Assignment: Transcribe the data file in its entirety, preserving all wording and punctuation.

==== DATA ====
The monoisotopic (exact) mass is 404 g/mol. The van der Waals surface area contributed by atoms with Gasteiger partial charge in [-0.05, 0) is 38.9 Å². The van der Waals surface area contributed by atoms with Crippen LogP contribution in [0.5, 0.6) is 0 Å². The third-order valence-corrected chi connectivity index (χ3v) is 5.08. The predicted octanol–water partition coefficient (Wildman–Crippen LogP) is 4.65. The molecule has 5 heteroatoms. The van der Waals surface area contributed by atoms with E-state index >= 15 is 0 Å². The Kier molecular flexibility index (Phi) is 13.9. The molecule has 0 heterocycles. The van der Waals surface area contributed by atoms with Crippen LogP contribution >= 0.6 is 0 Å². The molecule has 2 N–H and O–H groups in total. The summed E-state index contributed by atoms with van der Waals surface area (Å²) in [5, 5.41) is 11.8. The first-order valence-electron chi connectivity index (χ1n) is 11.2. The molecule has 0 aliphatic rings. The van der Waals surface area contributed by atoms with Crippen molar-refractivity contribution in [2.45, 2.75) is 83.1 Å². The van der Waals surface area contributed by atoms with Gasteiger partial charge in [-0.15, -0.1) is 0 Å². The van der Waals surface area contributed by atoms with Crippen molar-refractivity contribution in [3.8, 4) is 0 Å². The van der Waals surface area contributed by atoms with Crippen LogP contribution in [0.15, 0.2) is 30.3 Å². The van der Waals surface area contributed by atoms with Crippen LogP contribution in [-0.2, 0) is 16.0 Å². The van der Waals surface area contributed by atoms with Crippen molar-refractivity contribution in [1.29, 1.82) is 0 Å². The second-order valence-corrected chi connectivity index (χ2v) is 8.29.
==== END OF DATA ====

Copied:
The monoisotopic (exact) mass is 404 g/mol. The van der Waals surface area contributed by atoms with Gasteiger partial charge in [-0.05, 0) is 38.9 Å². The van der Waals surface area contributed by atoms with Crippen LogP contribution in [0.5, 0.6) is 0 Å². The third-order valence-corrected chi connectivity index (χ3v) is 5.08. The predicted octanol–water partition coefficient (Wildman–Crippen LogP) is 4.65. The molecule has 5 heteroatoms. The van der Waals surface area contributed by atoms with E-state index >= 15 is 0 Å². The Kier molecular flexibility index (Phi) is 13.9. The molecule has 0 heterocycles. The van der Waals surface area contributed by atoms with Crippen LogP contribution >= 0.6 is 0 Å². The molecule has 2 N–H and O–H groups in total. The summed E-state index contributed by atoms with van der Waals surface area (Å²) in [5, 5.41) is 11.8. The first-order valence-electron chi connectivity index (χ1n) is 11.2. The molecule has 0 aliphatic rings. The van der Waals surface area contributed by atoms with Crippen molar-refractivity contribution in [2.45, 2.75) is 83.1 Å². The van der Waals surface area contributed by atoms with Gasteiger partial charge in [-0.15, -0.1) is 0 Å². The van der Waals surface area contributed by atoms with Crippen molar-refractivity contribution in [3.8, 4) is 0 Å². The van der Waals surface area contributed by atoms with Crippen LogP contribution in [0.15, 0.2) is 30.3 Å². The van der Waals surface area contributed by atoms with Crippen LogP contribution in [-0.2, 0) is 16.0 Å². The van der Waals surface area contributed by atoms with Crippen molar-refractivity contribution in [1.29, 1.82) is 0 Å². The second-order valence-corrected chi connectivity index (χ2v) is 8.29.